Some recommendations by and Aviation Consumer Action Project (ACAP), Ignored by US DOT Advisory Committee for Aviation Consumer Protection in October 22, 2012 Report

1) Airline passenger representatives should be appointed to governing boards of airports.

2) Minimum reserves of airline equipment and staffing and meaningful plans for service disruptions.

3) Passenger compensation for excessive flight delays, cancellations and tarmac confinements over 3 hours.

4) Passengers to have practical, prompt and low cost means for consumer claims against airlines, by being decided in local or state small claims courts or by arbitration without transfer to US District Courts.

5) End to deceptive and costly flight insurance being sold by airlines to passengers.

6) Bringing airlines under the Uniform Abandoned Property Act for lost baggage which requires diligent attempts to return unclaimed property to its rightful owner, and if that is not possible for proceeds from sale of property to be transferred to an abandoned property trust fund where owners of the property can recover the proceeds of sale of their property in perpetuity and the fund can otherwise be used by government for programs to reduce the incidence of lost baggage and for passenger assistance in recovering lost baggage, instead to airlines selling lost baggage for their own profit with little effort to return baggage if ID tags are missing.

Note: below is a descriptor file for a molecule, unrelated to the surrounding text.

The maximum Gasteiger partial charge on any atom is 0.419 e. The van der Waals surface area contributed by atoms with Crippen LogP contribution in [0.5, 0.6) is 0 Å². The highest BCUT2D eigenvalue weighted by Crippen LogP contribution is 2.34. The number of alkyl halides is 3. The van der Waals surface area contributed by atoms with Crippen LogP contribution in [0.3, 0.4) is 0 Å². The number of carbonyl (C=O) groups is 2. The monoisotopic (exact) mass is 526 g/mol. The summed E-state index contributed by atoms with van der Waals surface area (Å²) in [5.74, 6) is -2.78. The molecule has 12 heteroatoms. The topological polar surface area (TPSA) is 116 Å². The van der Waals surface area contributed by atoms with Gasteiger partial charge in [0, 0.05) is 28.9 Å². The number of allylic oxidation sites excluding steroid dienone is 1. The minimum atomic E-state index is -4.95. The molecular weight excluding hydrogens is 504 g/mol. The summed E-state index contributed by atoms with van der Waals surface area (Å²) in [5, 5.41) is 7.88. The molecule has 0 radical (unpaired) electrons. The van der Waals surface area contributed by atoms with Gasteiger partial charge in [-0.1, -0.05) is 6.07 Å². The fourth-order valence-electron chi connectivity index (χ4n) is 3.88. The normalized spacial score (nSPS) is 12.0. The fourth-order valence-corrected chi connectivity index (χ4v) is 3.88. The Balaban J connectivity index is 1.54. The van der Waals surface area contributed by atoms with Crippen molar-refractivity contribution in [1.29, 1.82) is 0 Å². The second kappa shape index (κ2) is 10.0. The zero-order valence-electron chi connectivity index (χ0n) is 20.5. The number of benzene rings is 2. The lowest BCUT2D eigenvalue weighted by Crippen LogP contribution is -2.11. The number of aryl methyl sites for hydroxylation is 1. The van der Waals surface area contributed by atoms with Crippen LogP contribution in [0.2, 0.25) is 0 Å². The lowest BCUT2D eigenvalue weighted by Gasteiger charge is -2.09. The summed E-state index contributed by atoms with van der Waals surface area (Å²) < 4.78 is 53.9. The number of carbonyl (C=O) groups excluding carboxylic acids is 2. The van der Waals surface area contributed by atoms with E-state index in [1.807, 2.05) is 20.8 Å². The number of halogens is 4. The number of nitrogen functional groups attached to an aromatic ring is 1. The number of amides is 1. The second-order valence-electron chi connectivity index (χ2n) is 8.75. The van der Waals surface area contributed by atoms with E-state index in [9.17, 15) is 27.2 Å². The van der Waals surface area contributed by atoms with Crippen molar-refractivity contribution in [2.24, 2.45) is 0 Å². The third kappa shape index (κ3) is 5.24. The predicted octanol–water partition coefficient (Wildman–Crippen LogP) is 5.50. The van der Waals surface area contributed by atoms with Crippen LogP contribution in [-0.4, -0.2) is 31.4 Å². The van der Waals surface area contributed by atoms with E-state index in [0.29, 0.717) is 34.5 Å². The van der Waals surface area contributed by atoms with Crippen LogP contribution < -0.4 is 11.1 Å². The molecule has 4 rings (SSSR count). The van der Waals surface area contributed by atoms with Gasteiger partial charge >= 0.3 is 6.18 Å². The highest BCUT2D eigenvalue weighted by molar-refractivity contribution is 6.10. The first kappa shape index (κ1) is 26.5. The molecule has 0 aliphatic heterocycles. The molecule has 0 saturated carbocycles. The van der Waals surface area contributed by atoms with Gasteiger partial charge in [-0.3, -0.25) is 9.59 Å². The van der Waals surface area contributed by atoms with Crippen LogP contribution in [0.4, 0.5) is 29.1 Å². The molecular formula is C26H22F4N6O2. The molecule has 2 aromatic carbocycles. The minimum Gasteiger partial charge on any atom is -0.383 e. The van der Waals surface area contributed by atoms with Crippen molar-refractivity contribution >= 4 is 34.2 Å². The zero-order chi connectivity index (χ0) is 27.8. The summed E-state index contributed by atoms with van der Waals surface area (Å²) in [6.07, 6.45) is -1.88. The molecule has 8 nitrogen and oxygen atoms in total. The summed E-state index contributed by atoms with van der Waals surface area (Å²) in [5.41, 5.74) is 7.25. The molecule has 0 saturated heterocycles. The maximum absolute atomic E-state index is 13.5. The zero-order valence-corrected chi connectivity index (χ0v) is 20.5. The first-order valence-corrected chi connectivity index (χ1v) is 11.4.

7) Reforms to reduce theft by airline/airport/TSA employees of passenger property and for recovery and compensation to victimized passengers.

8) Unbundling of DOT baggage reports to provide greater disclosure.

9) Reform and greater disclosure requirements of airline frequent flyer programs to prevent abuses and deceptive or unfair practices, and for dispute resolution of passenger complaints and claims.

10) Reform of bumping report by requiring greater detail.

11) Clarification of pre-emption statute (Airline Deregulaiton Act of 1978) as it applies passenger remedies for violation of various DOT regulations which is used by airlines to remove lawsuits from state and local small claims courts to federal courts where cases are dismissed or result in litigation expenses far in excess of consumer claim amounts.

12) Real time emergency hotline(s) for passengers operated by DOT or contracting organizations.

13) Funding for non-profit airline passenger organizations and for their expenses in attending DOT/FAA meetings and events.

14) Reform and greater passenger input re TSA practices and for complaint resolution.

15) End to DOT/FAA use of secretive all industry groups (known as ARCs) to advise FAA and DOT in violation of the Open Meetings Law and the Federal Advisory Committee Act requiring public representation on committees advising federal agencies on rulemaking, and public policies, requiring DOT/FAA to rule on rule making petitions within a set timeframe, and cease unregulated and often undisclosed indefinite waivers or exemptions for airlines to comply with safety or consumer regulations.